Electronic Design

Line Driver Features Synthesized Output Impedance

The common line driver uses a series resistor at the output to control the amplifier’s output impedance. The output impedance should be equal to the load impedance in order to achieve high return loss (good impedance matching) at the amplifier’s output.

The resistor dissipates half of the power that the amplifier delivers, while the load receives only half of the amplifier’s output voltage swing. This limits the maximum power that the amplifier can deliver to the load.

A line driver was developed to offset this problem (see the figure). It employs a transformer to synthesize an output impedance with negligible output voltage drop, thus providing high power-delivery efficiency. The amplifier uses voltage feedback through RF and current feedback through the transformer to achieve a defined output impedance. To calculate the output impedance, short the input to ground, and connect a VO source at the output. If VI = 0, then VN also is zero. If VN = 0, then the voltages on the primary and secondary of the transformer also are zero. If the voltage on the primary is zero, then VA = VO.

The current through RF is I(RF) = VO/RF, which is equal to the current through the secondary of the transformer (since VN = 0). The current through the primary of the transformer is I(RF) × N and it’s also equal to IO, therefore:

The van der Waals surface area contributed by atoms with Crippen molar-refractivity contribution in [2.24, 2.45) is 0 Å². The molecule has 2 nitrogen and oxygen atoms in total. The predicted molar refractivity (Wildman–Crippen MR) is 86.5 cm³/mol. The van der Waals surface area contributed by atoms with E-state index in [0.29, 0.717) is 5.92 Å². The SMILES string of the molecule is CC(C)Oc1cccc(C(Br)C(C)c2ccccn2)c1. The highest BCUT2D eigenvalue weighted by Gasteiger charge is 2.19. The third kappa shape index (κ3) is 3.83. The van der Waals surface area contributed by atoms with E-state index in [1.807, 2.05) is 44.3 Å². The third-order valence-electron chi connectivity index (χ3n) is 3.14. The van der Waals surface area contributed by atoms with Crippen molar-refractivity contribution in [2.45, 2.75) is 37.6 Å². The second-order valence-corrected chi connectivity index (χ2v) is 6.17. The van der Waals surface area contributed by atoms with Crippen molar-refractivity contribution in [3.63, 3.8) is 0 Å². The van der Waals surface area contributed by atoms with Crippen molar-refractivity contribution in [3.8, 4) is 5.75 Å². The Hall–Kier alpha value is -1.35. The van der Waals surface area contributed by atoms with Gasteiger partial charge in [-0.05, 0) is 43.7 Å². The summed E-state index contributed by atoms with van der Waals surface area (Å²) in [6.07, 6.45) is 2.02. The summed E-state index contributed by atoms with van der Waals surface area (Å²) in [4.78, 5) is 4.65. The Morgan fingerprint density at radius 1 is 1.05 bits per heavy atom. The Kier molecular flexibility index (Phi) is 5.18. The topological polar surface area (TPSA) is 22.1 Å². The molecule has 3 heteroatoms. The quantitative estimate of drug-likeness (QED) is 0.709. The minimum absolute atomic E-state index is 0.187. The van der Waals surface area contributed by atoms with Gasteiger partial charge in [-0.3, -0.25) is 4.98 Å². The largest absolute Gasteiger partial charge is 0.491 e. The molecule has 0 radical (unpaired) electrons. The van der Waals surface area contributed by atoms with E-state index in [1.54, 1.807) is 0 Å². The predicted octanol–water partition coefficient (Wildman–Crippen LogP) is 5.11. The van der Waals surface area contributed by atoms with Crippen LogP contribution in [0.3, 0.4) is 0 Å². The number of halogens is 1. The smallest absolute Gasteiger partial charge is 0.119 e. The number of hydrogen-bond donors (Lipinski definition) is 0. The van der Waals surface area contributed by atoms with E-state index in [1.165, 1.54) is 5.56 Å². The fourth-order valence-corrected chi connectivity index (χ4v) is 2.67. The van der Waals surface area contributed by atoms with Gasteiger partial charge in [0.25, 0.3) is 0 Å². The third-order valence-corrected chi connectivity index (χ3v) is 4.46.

IO = (VO/RF) ×N

ROUT = VO/IO = RF/N

For example, if RF = 1K and N = 20, then RO = 50 Ω.

Now let’s calculate the line driver gain. Because the line driver has a defined output impedance, its output voltage depends on the load value. Thus, the EMF voltage gain, which is the voltage gain with an open output, can be calculated.

A voltage generator VIN is connected at the input. Because the output load is infinite, the output current IO is zero, and the currents in the primary and secondary of the transformer are zero. VN = VIN, which also is the voltage at the secondary of the transformer. VA = VIN × (1 + RF/RG ), which is the common noninverting amplifier gain. Therefore:

VO = VA - (VIN /N) = VIN × (1 + RF/RG ) − (VIN/N)

GV(EMF ) = VOUT/VIN = 1 + (RF/RG ) - (1/N)

For example, if RG = 100 W:

GV(EMF) = 1 + (1000/100) − (1/20) = 11 − 0.05 = 10.95

If we load the amplifier with 50 W equal to the output impedance, the voltage gain will be halved:

VO = 5.475 VIN

The voltage drop on the primary of the transformer will be a mere 0.05 VIN, less than 1% of VO. That’s a very noticeable improvement compared to the 50% loss inherent in the typical line driver circuit.

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